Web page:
A couple of things happened this week to make me think it was about time I did a little musing about my experiences of being self employed.
Firstly on Tuesday I listened to You and Yours as they had a call-in about the pros and cons of going it alone and I was also approached about a cracking job opportunity, a real 9 - 5 salaried job which both made me think back 18 months and what I wish I had known at the start. No one can do it for you as your own experience is unique to you but below is a top ten and a collection of useful links that have helped me in the early hours as I tried to grapple with forecasting or National Insurance.
- If at all possible have some rainy day money set aside. If, like me, you go self employed after redundancy this might not be possible but consider what grants or loans you can access and what Government support there might be. I was advised to try and build-up three months money.
- Three seems to be the magic number as it is always good to look three months ahead at cash-flow. Which of your clients or customers might not be with you in three months? Do seasons affect your business?
- Do the legal stuff. It is important to have time to work ON your business as well as IN it. Make sure you are registered for National Insurance, Tax and VAT if applicable. Also consider if you need public liability insurance or professional indemnity. I found Simply Business really helpful.
- Get a team around you. I found leaving over 15 years employment to being queen of my own castle really strange, I still do at times. Management structures, colleagues to bounce ideas off day-to-day have been replaced with the feeling that I am the boss and the office junior all at the same time. I have a mentor, I meet fellow PRs regularly and I set myself targets. Oh and I have an accountant - I have an aversion to spreadsheets and it would take me three times as long to do and get right so I pay someone and I use the time I save to do what I do well. Being self employed means being honest with yourself about your strengths and weaknesses.
- Office or home? It might be appealing to think of working at home in your PJs and many people can do it - I can't. I would spend my time baking and going out for coffee. If you don't want to take a big office lease straight away look at hot-desking in a Regus or seeing what local desk rentals are like. I rent office space at Aardman Animations and it is one of the best decisions I made as I still 'go' to work and leave it behind at the end of the day, I have colleagues to go to lunch with and we even have an office Christmas party!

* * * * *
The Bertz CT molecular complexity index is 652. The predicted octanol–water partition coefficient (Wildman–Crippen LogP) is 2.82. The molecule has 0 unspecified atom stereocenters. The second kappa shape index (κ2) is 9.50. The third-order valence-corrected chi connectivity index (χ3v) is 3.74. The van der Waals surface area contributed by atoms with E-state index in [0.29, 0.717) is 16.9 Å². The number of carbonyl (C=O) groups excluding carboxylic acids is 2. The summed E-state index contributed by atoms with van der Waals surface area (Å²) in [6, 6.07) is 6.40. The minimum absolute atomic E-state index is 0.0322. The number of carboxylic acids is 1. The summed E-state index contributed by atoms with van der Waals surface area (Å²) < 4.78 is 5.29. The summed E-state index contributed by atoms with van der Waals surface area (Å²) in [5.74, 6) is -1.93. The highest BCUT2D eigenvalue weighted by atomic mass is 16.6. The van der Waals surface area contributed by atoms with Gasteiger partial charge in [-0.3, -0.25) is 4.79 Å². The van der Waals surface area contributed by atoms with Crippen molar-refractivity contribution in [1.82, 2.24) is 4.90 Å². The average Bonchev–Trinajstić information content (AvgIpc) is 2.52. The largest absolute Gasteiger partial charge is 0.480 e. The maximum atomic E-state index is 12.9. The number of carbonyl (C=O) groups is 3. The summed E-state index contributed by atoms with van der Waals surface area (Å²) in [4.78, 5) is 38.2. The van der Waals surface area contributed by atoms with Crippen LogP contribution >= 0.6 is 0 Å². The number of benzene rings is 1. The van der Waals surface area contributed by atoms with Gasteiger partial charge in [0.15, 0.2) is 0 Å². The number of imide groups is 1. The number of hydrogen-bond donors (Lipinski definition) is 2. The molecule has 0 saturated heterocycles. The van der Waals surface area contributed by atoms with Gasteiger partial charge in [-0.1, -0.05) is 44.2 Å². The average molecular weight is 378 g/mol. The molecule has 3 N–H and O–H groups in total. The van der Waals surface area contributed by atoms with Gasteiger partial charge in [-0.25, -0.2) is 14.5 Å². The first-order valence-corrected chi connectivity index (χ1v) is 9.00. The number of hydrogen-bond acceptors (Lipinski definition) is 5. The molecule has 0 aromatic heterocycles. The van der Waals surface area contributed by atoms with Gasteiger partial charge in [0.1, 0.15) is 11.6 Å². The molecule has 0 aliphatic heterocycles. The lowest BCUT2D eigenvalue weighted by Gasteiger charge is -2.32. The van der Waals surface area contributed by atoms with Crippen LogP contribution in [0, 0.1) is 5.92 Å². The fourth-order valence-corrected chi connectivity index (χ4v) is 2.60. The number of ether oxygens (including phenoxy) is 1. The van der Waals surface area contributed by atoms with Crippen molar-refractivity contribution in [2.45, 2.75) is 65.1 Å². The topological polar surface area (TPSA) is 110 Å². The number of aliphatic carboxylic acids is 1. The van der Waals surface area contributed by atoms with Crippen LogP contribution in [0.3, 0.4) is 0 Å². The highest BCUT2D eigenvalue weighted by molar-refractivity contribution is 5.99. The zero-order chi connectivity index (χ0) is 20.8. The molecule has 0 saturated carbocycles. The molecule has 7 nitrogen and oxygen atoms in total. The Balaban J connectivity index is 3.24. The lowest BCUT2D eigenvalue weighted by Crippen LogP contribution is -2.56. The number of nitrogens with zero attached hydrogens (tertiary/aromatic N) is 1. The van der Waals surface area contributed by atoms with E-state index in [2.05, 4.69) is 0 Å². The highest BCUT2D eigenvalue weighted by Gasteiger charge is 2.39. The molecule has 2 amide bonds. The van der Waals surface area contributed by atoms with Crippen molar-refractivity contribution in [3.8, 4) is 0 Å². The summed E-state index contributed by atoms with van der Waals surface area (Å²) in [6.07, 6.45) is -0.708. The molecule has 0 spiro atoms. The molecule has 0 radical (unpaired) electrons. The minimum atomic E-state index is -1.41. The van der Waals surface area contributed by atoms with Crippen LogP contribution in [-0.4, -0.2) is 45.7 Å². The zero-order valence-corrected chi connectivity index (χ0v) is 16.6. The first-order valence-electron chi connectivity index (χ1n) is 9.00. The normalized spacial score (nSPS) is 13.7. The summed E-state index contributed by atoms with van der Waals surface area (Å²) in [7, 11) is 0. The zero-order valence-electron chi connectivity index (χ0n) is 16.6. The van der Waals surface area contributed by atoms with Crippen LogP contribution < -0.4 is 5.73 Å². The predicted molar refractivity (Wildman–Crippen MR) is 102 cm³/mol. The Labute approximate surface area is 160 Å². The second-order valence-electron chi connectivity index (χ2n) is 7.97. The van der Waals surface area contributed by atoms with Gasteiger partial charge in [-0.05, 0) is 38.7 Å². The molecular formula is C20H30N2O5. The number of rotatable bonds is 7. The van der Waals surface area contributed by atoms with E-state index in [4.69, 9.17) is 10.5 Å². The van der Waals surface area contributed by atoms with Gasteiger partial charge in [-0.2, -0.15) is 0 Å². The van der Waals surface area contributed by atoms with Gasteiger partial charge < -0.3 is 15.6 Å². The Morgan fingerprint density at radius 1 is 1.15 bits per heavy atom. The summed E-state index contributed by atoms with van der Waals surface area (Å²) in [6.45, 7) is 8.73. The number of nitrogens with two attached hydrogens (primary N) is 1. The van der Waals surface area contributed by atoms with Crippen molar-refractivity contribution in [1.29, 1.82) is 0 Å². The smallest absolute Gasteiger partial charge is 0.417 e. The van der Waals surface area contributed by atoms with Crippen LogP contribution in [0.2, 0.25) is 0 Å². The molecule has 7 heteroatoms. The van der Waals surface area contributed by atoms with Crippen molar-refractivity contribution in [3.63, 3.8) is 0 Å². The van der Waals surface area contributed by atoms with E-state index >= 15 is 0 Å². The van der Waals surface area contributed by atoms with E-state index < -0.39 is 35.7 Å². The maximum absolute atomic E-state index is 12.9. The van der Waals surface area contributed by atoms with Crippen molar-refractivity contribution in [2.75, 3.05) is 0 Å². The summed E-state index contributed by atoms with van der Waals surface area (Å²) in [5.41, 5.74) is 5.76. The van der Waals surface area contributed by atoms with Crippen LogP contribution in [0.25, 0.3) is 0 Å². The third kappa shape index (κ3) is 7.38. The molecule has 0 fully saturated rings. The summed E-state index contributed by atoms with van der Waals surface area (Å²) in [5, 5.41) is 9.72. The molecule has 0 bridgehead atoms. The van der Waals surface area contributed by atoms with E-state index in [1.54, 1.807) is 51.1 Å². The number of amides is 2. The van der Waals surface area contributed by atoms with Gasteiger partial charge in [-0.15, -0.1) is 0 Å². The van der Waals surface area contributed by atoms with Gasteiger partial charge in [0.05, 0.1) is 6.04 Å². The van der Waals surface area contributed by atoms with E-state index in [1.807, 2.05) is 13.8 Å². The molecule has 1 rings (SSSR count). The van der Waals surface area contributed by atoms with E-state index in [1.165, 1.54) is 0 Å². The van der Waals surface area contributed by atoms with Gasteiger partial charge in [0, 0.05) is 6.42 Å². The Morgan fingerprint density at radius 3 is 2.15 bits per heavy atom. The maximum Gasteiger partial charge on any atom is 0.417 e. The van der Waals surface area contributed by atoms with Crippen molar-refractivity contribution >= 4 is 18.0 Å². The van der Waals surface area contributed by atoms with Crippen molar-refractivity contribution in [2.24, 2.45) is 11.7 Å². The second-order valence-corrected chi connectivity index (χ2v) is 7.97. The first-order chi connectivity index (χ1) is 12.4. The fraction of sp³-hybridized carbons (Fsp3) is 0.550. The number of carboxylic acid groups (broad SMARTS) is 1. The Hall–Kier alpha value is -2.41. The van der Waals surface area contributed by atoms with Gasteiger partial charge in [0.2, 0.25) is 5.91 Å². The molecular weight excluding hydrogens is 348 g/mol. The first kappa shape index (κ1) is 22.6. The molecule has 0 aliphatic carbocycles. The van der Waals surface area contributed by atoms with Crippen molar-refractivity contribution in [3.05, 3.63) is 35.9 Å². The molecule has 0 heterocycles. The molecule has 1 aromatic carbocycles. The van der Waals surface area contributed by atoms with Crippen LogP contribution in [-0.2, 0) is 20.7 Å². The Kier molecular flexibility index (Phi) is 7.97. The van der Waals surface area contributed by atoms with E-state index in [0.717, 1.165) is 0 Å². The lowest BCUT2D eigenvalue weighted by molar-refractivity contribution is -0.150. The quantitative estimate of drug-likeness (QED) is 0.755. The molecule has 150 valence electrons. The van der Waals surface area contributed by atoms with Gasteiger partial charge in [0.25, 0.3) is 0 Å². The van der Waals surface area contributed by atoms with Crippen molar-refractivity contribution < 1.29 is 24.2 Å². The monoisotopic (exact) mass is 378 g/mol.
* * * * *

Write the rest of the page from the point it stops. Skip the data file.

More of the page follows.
- Have one eye on the long term. When setting your pricing structure or modeling how many days you will work consider things like pensions and holidays or lean times, try and avoid the temptation early on to go low on price as it devalues not only you but your marketplace. Research the competition and be proud of your net worth. Negotiate yes but don't set yourself up for a fall in desperation to get money in, consider a part-time job instead.
- Self employed or limited? It is hard not to get bamboozled by all the decisions to begin with, the safety net of a regular amount of cold hard cash disappears over night and you have to consider what might be best in 6 or 12 months time but you don't know what you will earn. There is lots of help out there, from the job centre to bizcrowd. If you think you are going to generate over £40k in profit then it is worth considering starting as a limited company, or at least registering and having one in dormancy, there is more protection if things go wrong as a limited company too. It is fairly straight forward to do, but you can also pay someone to do it for you.
- Have a marketing plan. You can call it a sales plan, prospecting plan or PR plan but what ever you need to have one. Who is your customer? Why should they use you or buy from you? How are you going to find and retain customers? There are start-up sessions on how to use Twitter and network run by local agencies across the country, speak to your job centre or council. Here in Bristol I was supported by BRAVE.
- Plan holiday. Having a holiday might be a pipe-dream but be creative, go camping or go and stay with relatives or staycation. Holidays will feel different, especially if you have to have one eye on your business and check the emails but you will make a better freelancer or newbie business owner if you take time away. In my first year trading I took several long weekends rather than a week which worked for me.
- Have fun! It is a blast, like learning to ride a bike, it is a whole new experience that is unique because you are doing it yourself. Make mistakes, learn from them and remember to make the best of the flexibility being self employed should offer.
PS: I said no to the 9 - 5 Monday to Friday - I am having too much fun doing this and I think I am a better PR because of it! But I did offer a creative solution instead as it was a dream job, just a shame it was that three letter word.